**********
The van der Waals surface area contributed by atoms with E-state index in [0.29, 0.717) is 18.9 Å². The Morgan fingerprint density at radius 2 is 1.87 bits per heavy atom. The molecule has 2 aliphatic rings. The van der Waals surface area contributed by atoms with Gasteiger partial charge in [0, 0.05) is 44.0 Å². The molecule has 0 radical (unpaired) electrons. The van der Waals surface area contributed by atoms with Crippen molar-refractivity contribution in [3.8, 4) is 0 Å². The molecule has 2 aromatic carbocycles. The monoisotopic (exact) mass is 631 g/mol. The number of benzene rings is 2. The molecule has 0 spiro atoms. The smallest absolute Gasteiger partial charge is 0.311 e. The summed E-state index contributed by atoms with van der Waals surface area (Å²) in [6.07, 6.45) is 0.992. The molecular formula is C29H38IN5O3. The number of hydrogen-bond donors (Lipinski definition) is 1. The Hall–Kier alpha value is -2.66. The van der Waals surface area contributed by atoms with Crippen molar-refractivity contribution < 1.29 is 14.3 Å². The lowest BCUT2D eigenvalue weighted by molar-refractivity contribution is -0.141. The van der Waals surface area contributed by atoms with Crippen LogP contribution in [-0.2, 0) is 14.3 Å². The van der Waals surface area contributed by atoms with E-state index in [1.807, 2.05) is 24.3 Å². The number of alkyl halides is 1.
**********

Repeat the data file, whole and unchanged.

The van der Waals surface area contributed by atoms with E-state index in [0.29, 0.717) is 18.9 Å². The Morgan fingerprint density at radius 2 is 1.87 bits per heavy atom. The molecule has 2 aliphatic rings. The van der Waals surface area contributed by atoms with Gasteiger partial charge in [0, 0.05) is 44.0 Å². The molecule has 0 radical (unpaired) electrons. The van der Waals surface area contributed by atoms with Crippen molar-refractivity contribution in [3.8, 4) is 0 Å². The molecule has 2 aromatic carbocycles. The monoisotopic (exact) mass is 631 g/mol. The number of benzene rings is 2. The molecule has 0 spiro atoms. The smallest absolute Gasteiger partial charge is 0.311 e. The summed E-state index contributed by atoms with van der Waals surface area (Å²) in [6.07, 6.45) is 0.992. The molecular formula is C29H38IN5O3. The number of hydrogen-bond donors (Lipinski definition) is 1. The Hall–Kier alpha value is -2.66. The van der Waals surface area contributed by atoms with Crippen molar-refractivity contribution < 1.29 is 14.3 Å². The lowest BCUT2D eigenvalue weighted by molar-refractivity contribution is -0.141. The van der Waals surface area contributed by atoms with Crippen LogP contribution in [-0.2, 0) is 14.3 Å². The van der Waals surface area contributed by atoms with E-state index in [1.807, 2.05) is 24.3 Å². The number of alkyl halides is 1.